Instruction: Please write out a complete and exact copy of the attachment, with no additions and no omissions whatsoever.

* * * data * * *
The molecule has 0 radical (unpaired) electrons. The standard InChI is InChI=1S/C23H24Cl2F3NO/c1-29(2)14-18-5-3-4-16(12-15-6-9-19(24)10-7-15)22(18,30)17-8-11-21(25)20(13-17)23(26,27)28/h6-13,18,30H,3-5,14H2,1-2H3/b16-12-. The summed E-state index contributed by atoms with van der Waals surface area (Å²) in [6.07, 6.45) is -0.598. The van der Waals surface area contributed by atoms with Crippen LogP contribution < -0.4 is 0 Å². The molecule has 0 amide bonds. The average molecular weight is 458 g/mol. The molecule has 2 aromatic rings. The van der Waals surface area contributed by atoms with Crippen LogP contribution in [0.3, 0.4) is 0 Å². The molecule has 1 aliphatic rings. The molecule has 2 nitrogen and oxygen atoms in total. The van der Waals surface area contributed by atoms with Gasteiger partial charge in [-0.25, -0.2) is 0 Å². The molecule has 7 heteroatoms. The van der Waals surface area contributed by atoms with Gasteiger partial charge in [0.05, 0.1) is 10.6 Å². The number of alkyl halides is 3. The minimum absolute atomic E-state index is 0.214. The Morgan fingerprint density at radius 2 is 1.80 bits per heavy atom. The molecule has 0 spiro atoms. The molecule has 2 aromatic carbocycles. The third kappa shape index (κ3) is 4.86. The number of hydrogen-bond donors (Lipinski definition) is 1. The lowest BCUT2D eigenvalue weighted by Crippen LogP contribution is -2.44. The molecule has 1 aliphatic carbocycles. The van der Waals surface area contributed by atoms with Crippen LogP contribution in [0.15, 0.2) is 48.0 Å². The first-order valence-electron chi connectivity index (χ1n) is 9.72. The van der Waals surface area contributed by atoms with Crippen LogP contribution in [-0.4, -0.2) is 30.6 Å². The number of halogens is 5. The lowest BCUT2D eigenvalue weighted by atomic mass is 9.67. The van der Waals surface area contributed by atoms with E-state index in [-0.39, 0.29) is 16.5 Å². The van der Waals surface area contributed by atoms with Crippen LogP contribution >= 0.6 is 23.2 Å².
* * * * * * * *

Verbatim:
The molecule has 0 radical (unpaired) electrons. The standard InChI is InChI=1S/C23H24Cl2F3NO/c1-29(2)14-18-5-3-4-16(12-15-6-9-19(24)10-7-15)22(18,30)17-8-11-21(25)20(13-17)23(26,27)28/h6-13,18,30H,3-5,14H2,1-2H3/b16-12-. The summed E-state index contributed by atoms with van der Waals surface area (Å²) in [6.07, 6.45) is -0.598. The van der Waals surface area contributed by atoms with Crippen LogP contribution < -0.4 is 0 Å². The molecule has 0 amide bonds. The average molecular weight is 458 g/mol. The molecule has 2 aromatic rings. The van der Waals surface area contributed by atoms with Crippen LogP contribution in [0.3, 0.4) is 0 Å². The molecule has 1 aliphatic rings. The molecule has 2 nitrogen and oxygen atoms in total. The van der Waals surface area contributed by atoms with Gasteiger partial charge in [-0.25, -0.2) is 0 Å². The molecule has 7 heteroatoms. The van der Waals surface area contributed by atoms with Gasteiger partial charge in [0.05, 0.1) is 10.6 Å². The number of alkyl halides is 3. The minimum absolute atomic E-state index is 0.214. The Morgan fingerprint density at radius 2 is 1.80 bits per heavy atom. The molecule has 0 spiro atoms. The molecule has 2 aromatic carbocycles. The third kappa shape index (κ3) is 4.86. The number of hydrogen-bond donors (Lipinski definition) is 1. The lowest BCUT2D eigenvalue weighted by Crippen LogP contribution is -2.44. The molecule has 1 aliphatic carbocycles. The van der Waals surface area contributed by atoms with Crippen LogP contribution in [0.15, 0.2) is 48.0 Å². The first-order valence-electron chi connectivity index (χ1n) is 9.72. The van der Waals surface area contributed by atoms with Crippen LogP contribution in [-0.4, -0.2) is 30.6 Å². The number of halogens is 5. The lowest BCUT2D eigenvalue weighted by atomic mass is 9.67. The van der Waals surface area contributed by atoms with E-state index in [-0.39, 0.29) is 16.5 Å². The van der Waals surface area contributed by atoms with Crippen LogP contribution >= 0.6 is 23.2 Å².